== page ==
The Peruvian sol posted its biggest daily gain in two decades on Monday after leftist presidential candidate Veronika Mendoza placed third in the first round of the country’s ‘elections with 17.1% of the vote. The sol climbed 2.69% to 3.27 to the US dollar by the end of trading on April 12.
Conservative candidate Keiko Fujimori, daughter of former Peruvian President Alberto Fujimori, won the first round with 39.5% of the vote, falling short of the 50% needed to avoid a second round. She will face Pedro Pablo Kuczynski, a former Finance Minister and central bank director, who placed second with 23.7% of the vote, in the next round of voting scheduled for June 5.
The country's select stock index jumped 8.4%, its best performance since 2008, after news of the first round results spread, with some of the country’s largest corporates – Buenaventura and Credicorp – posting some of their largest daily gains in years.
Analysts at BBH said both Fujimori and Kuczynski are expected to continue with orthodox economic policies, which is good news for markets. Mendoza was a strong proponent of curbs on the mining sector tax as well as raising corporate taxes.
While the mining sector outlook is still uncertain GDP is forecast to accelerate modestly to nearly 3.5% in 2016, up slightly from 3.2% in 2015, and price pressures are beginning to ease with CPI rising 4.3% year on year, the lowest level in six months – with further easing expected from the central bank.
“Fiscal policy has remained prudent. Unlike many of the commodity exporters, Peru actually is prepared for the other side of the commodity cycle. A structural fiscal rule has kept spending under control, and so the debt stock remains one of the lowest in the region despite the economic slump. The budget deficit came in around-3% of GDP in 2015. It is expected to narrow to around -2.5% this year,” explained BBH’s Global Head of Emerging Markets Strategy Dr Win Thin.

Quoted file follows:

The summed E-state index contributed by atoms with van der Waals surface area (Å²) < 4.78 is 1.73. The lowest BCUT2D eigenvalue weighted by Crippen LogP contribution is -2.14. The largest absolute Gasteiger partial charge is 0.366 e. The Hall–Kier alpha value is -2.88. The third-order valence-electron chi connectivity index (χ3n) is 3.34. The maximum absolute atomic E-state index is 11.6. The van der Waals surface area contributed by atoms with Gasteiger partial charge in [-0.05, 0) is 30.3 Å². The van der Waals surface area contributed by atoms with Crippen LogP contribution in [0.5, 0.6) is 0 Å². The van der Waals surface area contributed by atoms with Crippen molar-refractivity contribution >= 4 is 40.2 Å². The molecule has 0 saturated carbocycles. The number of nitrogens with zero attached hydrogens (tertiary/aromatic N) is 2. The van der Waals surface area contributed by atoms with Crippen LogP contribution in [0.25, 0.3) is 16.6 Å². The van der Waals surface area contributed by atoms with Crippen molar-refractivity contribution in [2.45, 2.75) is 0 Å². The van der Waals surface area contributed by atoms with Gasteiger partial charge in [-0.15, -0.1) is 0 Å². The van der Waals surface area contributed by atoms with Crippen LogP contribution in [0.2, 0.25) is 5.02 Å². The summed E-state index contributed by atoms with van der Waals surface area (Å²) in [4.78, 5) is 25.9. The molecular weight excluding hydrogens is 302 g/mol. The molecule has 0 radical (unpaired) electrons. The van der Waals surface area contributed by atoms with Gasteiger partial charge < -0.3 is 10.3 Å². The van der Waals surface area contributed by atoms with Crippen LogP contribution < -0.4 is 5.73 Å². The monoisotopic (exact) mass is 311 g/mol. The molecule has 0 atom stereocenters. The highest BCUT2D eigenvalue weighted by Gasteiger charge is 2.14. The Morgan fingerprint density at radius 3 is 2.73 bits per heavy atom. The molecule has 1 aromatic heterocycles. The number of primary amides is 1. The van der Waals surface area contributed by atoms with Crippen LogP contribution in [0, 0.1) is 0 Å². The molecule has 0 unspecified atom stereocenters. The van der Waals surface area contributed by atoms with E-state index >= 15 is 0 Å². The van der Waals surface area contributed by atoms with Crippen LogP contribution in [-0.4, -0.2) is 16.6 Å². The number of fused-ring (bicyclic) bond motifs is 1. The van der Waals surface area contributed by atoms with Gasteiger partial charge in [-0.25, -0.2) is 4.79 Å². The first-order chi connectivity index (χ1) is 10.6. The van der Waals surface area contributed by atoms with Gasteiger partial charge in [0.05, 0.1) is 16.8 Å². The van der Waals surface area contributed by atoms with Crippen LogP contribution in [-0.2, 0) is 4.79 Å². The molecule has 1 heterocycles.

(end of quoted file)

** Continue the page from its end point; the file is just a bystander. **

“The external accounts are also in decent shape. Lower copper and gold prices will hurt exports, but low energy prices have helped reduce imports. The current account gap was about -4% of GDP in both 2014 and 2015, but is expected to narrow slightly in 2016. Foreign reserves have fallen modestly, but at $61.5bn, they cover over 13 months of import and are about 8 times larger than short-term external debt.”
Thin pointed out that Peruvian equities have outperformed other EMs – the MSCI Peru is up 28% YTD, compared to 3% YTD for MSCI EM – while country’s bonds have generally led the upper middle range of the pack.
“The yield on 10-year local currency government bonds is down about 23bp YTD. This is in the middle of the pack. Compare this to the worst performers Bulgaria (+15bp), China (+7bp), and Poland (-4bp), as well as the best performers Brazil (-290bp), Indonesia (-117bp), and Turkey (-93bp). With inflation likely to continue falling and the central bank’s next likely move to be easing, we think Peruvian bonds could start outperforming more.”